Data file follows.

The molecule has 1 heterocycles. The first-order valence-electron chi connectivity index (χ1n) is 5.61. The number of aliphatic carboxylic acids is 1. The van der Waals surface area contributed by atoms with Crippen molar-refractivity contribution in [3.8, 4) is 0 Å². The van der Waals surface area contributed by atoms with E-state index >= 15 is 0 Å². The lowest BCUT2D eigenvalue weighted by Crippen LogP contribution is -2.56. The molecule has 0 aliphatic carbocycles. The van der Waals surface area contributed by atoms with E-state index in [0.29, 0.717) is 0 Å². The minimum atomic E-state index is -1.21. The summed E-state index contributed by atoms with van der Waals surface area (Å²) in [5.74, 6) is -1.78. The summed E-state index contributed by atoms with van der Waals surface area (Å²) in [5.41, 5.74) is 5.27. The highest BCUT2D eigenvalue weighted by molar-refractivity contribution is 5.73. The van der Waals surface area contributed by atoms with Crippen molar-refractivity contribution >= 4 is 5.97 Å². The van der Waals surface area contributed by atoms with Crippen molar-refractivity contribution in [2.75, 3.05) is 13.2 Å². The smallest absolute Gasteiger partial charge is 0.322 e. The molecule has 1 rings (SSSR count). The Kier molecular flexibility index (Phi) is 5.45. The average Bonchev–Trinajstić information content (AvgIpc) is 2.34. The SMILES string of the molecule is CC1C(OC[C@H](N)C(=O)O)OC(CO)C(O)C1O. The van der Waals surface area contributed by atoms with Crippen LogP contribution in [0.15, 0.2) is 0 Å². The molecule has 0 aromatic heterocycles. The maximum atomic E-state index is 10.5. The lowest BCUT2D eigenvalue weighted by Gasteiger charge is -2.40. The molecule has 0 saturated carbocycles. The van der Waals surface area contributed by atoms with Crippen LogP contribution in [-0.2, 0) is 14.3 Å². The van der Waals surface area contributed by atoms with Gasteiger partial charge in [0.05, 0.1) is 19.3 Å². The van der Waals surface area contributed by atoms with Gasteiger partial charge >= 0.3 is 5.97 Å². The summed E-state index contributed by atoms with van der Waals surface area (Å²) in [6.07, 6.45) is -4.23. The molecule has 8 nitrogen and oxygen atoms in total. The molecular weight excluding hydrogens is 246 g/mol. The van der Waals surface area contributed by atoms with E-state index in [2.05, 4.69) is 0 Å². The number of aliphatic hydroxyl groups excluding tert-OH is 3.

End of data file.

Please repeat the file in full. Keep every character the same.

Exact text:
The molecule has 1 heterocycles. The first-order valence-electron chi connectivity index (χ1n) is 5.61. The number of aliphatic carboxylic acids is 1. The van der Waals surface area contributed by atoms with Crippen molar-refractivity contribution in [3.8, 4) is 0 Å². The van der Waals surface area contributed by atoms with E-state index >= 15 is 0 Å². The lowest BCUT2D eigenvalue weighted by Crippen LogP contribution is -2.56. The molecule has 0 aliphatic carbocycles. The van der Waals surface area contributed by atoms with E-state index in [0.29, 0.717) is 0 Å². The minimum atomic E-state index is -1.21. The summed E-state index contributed by atoms with van der Waals surface area (Å²) in [5.74, 6) is -1.78. The summed E-state index contributed by atoms with van der Waals surface area (Å²) in [5.41, 5.74) is 5.27. The highest BCUT2D eigenvalue weighted by molar-refractivity contribution is 5.73. The van der Waals surface area contributed by atoms with Crippen molar-refractivity contribution >= 4 is 5.97 Å². The van der Waals surface area contributed by atoms with Crippen molar-refractivity contribution in [2.75, 3.05) is 13.2 Å². The smallest absolute Gasteiger partial charge is 0.322 e. The molecule has 1 rings (SSSR count). The Kier molecular flexibility index (Phi) is 5.45. The average Bonchev–Trinajstić information content (AvgIpc) is 2.34. The SMILES string of the molecule is CC1C(OC[C@H](N)C(=O)O)OC(CO)C(O)C1O. The van der Waals surface area contributed by atoms with Crippen LogP contribution in [0.15, 0.2) is 0 Å². The molecule has 0 aromatic heterocycles. The maximum atomic E-state index is 10.5. The lowest BCUT2D eigenvalue weighted by Gasteiger charge is -2.40. The molecule has 0 saturated carbocycles. The van der Waals surface area contributed by atoms with Crippen LogP contribution in [-0.2, 0) is 14.3 Å². The van der Waals surface area contributed by atoms with Gasteiger partial charge in [0.05, 0.1) is 19.3 Å². The van der Waals surface area contributed by atoms with Gasteiger partial charge >= 0.3 is 5.97 Å². The summed E-state index contributed by atoms with van der Waals surface area (Å²) in [6.07, 6.45) is -4.23. The molecule has 8 nitrogen and oxygen atoms in total. The molecular weight excluding hydrogens is 246 g/mol. The van der Waals surface area contributed by atoms with E-state index in [2.05, 4.69) is 0 Å². The number of aliphatic hydroxyl groups excluding tert-OH is 3.